Advice to developers of new packages in 2016: If you’re not worried about losing some of your potential users, you might focus just on Python 3.4+, you’ll lose around 60% of your potential userbase and this will move in your favour fairly quickly over the next 2 years. You might want to invest time in cross-compatibility using tools like __future__ and six if supporting Python 2.7 isn’t too complicated – the burden is heavier if you’re doing text processing and web-based data processing (as the bytes/str/unicode distinctions induce more pain). You probably shouldn’t focus solely on Python 2.7 as the trend is against you.
If you run a community group then maybe you’d like to make a survey like this?
I used SurveyMonkey, it is free if you have <100 respondents, I had buy a monthly plan to access these results. Here are some notes:
Community surveyed: London Python-using Data Scientists who are members of PyDataLondon, these are mainly industrial users (40% PdD, 40% MSc, the majority self-identify as being Practicing Data Scientists), some are academics. In the UK we’ve had various Python communities grow over the years including PyConUK (2007+), London Financial Python Usergroup (2009-2014), London Python Usergroup (2010+). Our PyDataLondon is 3 years old, it is also the largest active Python usergroup in Europe. The above results probably reflect (within a margin of error) the general state of Python-using Data Scientists in the UK.
Bias: Accepting the demographics of the audience noted above (i.e. self-selected professional and active individuals focused around London), I did observe an interesting bias in the distribution of results over time. I issued the survey 4 times over 1 week. At first I received clear evidence (approx 40 responses) that Python 3.4+ was used significantly at work. I wrote a second email to our meetup group strongly requesting more submissions and quickly this climbed to 200+. In this second tranche the dominance of Python 3.4 dropped and 2.7 edged forwards. After a 3rd and 4th email it was clear that Python 2.7 is dominant. Possibly the early responders are more vocal in their Python 3.4+ support?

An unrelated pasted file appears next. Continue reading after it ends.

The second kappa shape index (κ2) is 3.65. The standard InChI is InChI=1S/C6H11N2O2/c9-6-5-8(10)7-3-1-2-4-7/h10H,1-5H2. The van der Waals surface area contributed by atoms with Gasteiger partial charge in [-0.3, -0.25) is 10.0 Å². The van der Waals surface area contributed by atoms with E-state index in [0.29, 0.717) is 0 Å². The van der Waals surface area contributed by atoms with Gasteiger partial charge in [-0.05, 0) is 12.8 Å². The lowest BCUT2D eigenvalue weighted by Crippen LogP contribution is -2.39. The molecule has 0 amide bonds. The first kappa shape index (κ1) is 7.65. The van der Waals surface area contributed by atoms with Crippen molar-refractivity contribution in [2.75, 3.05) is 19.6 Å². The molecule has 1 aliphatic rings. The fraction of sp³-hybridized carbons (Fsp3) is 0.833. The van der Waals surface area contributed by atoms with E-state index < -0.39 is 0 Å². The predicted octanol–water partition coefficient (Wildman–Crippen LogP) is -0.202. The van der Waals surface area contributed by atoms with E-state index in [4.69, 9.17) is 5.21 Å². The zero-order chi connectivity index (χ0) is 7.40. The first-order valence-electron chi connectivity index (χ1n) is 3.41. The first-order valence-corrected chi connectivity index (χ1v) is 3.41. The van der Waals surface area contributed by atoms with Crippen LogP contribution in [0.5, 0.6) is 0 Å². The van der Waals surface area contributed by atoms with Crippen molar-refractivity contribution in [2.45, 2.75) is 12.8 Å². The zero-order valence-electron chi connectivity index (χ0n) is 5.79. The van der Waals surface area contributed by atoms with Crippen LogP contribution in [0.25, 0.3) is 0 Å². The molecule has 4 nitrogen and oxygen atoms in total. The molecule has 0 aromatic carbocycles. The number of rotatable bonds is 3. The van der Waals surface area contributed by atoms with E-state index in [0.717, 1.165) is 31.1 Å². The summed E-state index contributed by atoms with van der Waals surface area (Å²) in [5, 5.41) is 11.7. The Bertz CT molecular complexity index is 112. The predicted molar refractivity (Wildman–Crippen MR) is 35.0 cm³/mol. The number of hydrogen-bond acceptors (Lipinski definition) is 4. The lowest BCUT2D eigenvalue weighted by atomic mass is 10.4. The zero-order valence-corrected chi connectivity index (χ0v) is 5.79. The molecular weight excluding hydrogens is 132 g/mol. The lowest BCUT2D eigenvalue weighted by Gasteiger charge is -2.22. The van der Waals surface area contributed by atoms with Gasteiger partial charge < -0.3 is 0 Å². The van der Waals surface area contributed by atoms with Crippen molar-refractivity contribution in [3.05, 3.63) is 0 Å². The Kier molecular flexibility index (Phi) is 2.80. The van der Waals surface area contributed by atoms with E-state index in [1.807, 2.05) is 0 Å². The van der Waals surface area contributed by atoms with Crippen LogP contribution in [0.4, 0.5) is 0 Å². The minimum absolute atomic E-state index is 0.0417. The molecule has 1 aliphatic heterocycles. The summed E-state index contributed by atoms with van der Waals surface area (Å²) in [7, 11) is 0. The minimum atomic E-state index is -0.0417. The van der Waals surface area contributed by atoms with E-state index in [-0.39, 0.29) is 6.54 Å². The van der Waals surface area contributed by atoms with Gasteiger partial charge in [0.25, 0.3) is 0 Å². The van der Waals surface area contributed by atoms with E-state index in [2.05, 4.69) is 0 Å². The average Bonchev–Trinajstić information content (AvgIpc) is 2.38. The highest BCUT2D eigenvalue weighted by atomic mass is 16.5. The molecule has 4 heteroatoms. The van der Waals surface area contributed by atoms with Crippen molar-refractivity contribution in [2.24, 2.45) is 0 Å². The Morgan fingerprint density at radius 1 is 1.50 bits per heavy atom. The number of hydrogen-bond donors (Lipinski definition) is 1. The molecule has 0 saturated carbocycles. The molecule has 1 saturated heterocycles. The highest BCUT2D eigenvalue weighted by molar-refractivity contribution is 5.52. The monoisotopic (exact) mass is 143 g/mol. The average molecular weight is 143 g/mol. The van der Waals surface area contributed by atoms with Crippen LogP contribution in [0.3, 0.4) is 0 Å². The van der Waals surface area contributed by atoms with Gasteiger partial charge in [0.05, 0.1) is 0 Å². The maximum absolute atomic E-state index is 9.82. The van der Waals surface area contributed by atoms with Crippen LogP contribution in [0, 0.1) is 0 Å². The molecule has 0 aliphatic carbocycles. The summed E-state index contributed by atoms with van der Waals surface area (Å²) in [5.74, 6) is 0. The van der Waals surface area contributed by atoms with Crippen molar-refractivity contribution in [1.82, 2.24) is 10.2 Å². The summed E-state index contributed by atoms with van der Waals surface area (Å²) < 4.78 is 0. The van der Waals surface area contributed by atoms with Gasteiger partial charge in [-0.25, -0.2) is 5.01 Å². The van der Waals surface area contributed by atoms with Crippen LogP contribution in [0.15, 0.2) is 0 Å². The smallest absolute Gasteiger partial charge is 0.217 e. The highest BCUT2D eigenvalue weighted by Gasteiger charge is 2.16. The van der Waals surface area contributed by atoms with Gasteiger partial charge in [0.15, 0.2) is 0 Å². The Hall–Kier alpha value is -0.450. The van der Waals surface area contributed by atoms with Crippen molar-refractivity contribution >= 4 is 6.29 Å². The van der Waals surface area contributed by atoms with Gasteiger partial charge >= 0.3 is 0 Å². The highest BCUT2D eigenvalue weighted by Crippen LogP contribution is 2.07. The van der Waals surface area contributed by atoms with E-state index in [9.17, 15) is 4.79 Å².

Improving the questions: If I were to run the survey again (and if you want to run one like it) – I’d suggest changing the “Which distribution question do you use at work?” to “Which distribution do you use the majority of the time?” (removing ‘work’). I’d probably also add a new question with a short “Which industry do you primarily work in?” list of radio-boxes (e.g. Finance, Biotech, Gaming, Retail, Hardware, …). I think the break-down of Python 2.7 users against Industry might be interesting.
Ian is a Chief Interim Data Scientist via his Mor Consulting. Sign-up for Data Science tutorials in London and to hear about his data science thoughts and jobs. He lives in London, is walked by his high energy Springer Spaniel and is a consumer of fine coffees.